DEC Scan Journal : Volume 34 Issue 3
2015 Volume 34, Issue 3 21 Contents Editorial Reflections Teaching & learning Research Curriculum support Share this Resource reviews The terms iHistorians and iGeographers in the title of the article are used to capture the necessary hook of technology in learning these subjects in school classrooms. The iHistorian notion can be attributed to a blog post published by Amy Kingsley in January 2015. It is predicted that fascinating content in both existing and developing curriculum, combined with engaging pedagogy using inquiry methods, will encourage more teachers to experiment with History and Geography in ways not previously considered. A sense of re-imagining in the NSW History K–10 syllabus was inspired by the blog post referred to above. Although it is written in the single context of a Kindergarten class in a school in Manchester England, some important points are made about technology-enhanced learning in History. For example, iPads are used with different groups of students to embed historical content by creating everything from movie trailers in iMovie on Roman emperors A Roman romantic: an iMovie to inspire alternative lonely hearts adverts for Emperor Nero to making simple books on the animals used in The First World War, using Book Creator. Darcey and Alyssa animals in WW1 book What Amy enacts in her British classroom holds pedagogical relevance for teaching primary History in Australia and re-affirms the critical necessity of engaging students’ inventiveness and creativity. This article explores how Amy Kingsley’s notion can be used for proposing technology-enhanced learning in History and Geography in primary schools using the model of High Possibility Classrooms. This model was developed from research in exemplary teachers’ classrooms in NSW public schools (Hunter, 2013; Hunter, 2014; Hunter, 2015a). Before looking at some case study examples, it is necessary to understand more about the High Possibility Classrooms model. What are High Possibility Classrooms? The High Possibility Classrooms model is also known as HPC. It is a model of design based learning for technology integration in schools drawn from research conducted in the classrooms of a group of exemplary teachers (Hunter, 2013). This study aimed to understand how four particular teachers conceptualised their knowledge of technology integration and discover what was fresh in their approaches. It also included finding out what students thought about being learners in such spaces. Teachers in the study all taught in the NSW public school system. They were recruited on the basis that they were an excellent fit against six criteria established for a purposive sample. In brief, the criteria were: • high level technology proficiency • use of technology daily • innovative practices • initiation of professional learning with colleagues in and beyond the school context • participation in new trials of technology • high regard from colleagues for their commitment to the profession. Research methods Research in the teachers’ classrooms (with students aged 6-16) was conducted across a two-year period. Data collection involved: • interviews with teachers • focus groups with students • classroom observations • analysis of documents, including lesson plans, syllabus documents, student work samples and technology policies.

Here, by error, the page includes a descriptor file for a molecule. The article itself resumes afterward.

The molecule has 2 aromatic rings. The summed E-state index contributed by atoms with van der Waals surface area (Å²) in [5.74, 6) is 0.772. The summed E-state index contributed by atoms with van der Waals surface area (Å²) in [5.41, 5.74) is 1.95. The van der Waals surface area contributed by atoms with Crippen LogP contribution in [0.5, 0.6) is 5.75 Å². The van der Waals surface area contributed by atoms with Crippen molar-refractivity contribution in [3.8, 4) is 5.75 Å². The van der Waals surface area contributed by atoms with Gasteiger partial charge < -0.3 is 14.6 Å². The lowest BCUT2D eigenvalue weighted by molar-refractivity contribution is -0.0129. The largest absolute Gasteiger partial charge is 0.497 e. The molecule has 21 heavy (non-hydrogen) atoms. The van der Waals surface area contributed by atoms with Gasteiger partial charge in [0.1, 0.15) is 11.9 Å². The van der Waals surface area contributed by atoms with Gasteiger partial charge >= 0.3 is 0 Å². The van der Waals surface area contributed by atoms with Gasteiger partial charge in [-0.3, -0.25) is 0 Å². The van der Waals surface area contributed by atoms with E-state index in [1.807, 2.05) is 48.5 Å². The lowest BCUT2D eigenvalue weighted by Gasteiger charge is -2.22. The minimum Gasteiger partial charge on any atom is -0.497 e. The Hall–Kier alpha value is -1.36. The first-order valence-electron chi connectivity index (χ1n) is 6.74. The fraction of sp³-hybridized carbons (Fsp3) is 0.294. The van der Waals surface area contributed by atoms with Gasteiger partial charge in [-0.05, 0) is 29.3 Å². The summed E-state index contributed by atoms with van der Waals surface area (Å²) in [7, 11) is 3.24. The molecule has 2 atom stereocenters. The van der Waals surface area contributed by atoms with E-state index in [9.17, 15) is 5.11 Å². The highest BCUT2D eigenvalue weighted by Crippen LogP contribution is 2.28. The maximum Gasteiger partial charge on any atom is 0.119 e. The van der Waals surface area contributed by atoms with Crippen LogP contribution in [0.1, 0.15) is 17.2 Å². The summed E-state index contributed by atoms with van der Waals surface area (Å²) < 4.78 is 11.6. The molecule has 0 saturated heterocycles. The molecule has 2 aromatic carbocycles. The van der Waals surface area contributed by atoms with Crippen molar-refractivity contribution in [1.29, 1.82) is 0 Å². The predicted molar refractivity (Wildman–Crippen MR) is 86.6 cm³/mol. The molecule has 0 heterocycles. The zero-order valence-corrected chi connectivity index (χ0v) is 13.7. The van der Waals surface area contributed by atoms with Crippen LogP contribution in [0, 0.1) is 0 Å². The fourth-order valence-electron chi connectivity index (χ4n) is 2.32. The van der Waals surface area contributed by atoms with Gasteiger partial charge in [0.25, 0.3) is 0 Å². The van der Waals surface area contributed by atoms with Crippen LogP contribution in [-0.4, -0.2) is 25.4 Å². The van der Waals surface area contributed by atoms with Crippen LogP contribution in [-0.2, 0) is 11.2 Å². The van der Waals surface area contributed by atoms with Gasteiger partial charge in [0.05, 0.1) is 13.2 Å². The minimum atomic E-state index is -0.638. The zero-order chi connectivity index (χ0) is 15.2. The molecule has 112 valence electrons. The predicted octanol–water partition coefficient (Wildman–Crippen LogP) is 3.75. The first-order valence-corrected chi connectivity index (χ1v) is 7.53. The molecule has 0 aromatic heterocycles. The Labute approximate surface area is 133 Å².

Volume 34 Issue 2
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